Last Updated: July 21, 2009
What are the odds of outliving your assets? And more importantly, what can you do to ensure you have enough money for as long as you live?
One way to decrease concern over outliving money, risks of inflation, and other financial hazards is to use some financial assets to generate guaranteed lifetime income, according to a new survey and report issued by LIMRA, the Society of Actuaries (SOA) and the International Foundation for Retirement Education (InFRE).
"Unfortunately, many retirees are not thinking long-term," SOA member Anna Rappaport, FSA, MAAA, said in a press release. "Even among retirees for whom Social Security does not cover their basic expenses, a guaranteed lifetime income, such as that provided by an annuity, is not a core focus of the retirement plans of the retirees surveyed. Among retirees whose core expenses are not covered by Social Security, 31 percent indicated interest in converting a part of their savings into guaranteed lifetime income."
Retirees, to make sure they don't outlive their assets, need to take an "actuarial perspective" in managing retirement risks and focus on long-term goals and challenges, said Rappaport, who helped author the report, "What a Difference a Year Makes." Learn more about the "What a Difference a Year Makes" report.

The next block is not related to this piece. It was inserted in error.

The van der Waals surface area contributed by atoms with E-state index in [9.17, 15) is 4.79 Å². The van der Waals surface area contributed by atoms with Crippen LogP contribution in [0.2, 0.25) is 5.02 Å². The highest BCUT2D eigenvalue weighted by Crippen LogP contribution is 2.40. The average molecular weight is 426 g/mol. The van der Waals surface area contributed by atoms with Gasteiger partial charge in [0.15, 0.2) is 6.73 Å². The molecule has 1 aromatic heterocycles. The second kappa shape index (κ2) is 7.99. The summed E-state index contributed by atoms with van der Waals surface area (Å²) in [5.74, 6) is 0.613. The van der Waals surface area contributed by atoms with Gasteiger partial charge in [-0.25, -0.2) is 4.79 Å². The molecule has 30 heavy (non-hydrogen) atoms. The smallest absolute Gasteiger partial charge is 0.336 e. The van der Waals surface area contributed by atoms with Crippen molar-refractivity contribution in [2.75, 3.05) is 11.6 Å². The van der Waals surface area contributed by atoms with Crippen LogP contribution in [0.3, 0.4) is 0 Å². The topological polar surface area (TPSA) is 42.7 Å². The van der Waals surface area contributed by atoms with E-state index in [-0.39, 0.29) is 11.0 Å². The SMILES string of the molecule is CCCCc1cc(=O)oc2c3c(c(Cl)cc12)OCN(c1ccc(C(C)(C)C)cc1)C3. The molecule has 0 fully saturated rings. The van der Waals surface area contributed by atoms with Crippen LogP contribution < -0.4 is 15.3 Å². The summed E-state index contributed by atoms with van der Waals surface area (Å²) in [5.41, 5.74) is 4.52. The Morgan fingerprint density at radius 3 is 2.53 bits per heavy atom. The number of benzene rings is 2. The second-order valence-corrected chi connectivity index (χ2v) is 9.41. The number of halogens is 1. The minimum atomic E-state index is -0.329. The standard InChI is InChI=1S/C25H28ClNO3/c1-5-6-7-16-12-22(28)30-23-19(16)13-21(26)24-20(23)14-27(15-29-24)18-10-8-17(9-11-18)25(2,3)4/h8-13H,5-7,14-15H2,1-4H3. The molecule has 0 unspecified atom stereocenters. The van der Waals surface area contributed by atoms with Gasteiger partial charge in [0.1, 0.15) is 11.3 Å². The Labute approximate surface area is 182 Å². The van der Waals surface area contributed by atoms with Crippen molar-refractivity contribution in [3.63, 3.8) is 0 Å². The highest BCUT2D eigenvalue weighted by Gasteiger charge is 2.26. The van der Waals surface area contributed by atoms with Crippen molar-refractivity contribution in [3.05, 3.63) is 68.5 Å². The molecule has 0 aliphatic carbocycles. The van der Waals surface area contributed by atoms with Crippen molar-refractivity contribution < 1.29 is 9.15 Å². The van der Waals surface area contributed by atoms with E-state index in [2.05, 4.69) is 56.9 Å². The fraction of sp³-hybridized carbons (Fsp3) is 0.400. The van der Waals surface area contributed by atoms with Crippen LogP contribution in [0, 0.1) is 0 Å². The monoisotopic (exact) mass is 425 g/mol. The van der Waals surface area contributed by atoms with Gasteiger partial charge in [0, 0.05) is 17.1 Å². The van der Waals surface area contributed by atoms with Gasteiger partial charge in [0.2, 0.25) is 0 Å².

Financial planners don't disagree, but they do emphasize the importance of having the appropriate building blocks in place first. "I think people have to revisit their financial plan if they have one, or start working on a financial plan if they do not have one," FPA member, Robin Tan, Ph.D., CFP®, of KMS Financial Services, Inc. "It will help them determine first where they are at in terms of their retirement needs and make adjustments such as the percentage of income they are saving annually and try to determine if they need to work longer to support their retirement lifestyle." Often, working a few more years can make a significant difference," she noted.
As for investing, Tan said there is always the struggle between using annuities or putting 60 percent of your money in stocks and 40 percent in bonds, the classic asset allocation recommendation. Tan recommends that you "should at least consider a single premium fixed annuity with inflation adjustment for a portion of your assets, maybe 20 percent to 30 percent, as that may help if you end up living a longer time than expected."
But, as with all things financial, there is no cookie cutter solution to such matters. Deciding how much to allocate to stocks, bonds or annuities is, according to Tan, "an individual decision."
If you are need help trying to figure out how to allocate your assets, or help trying to figure how your financial plan has changed over the past year and what steps you might need to take to realize your financial goals, or you're unsure about investing for retirement on your own, consider searching for and hiring a financial planner.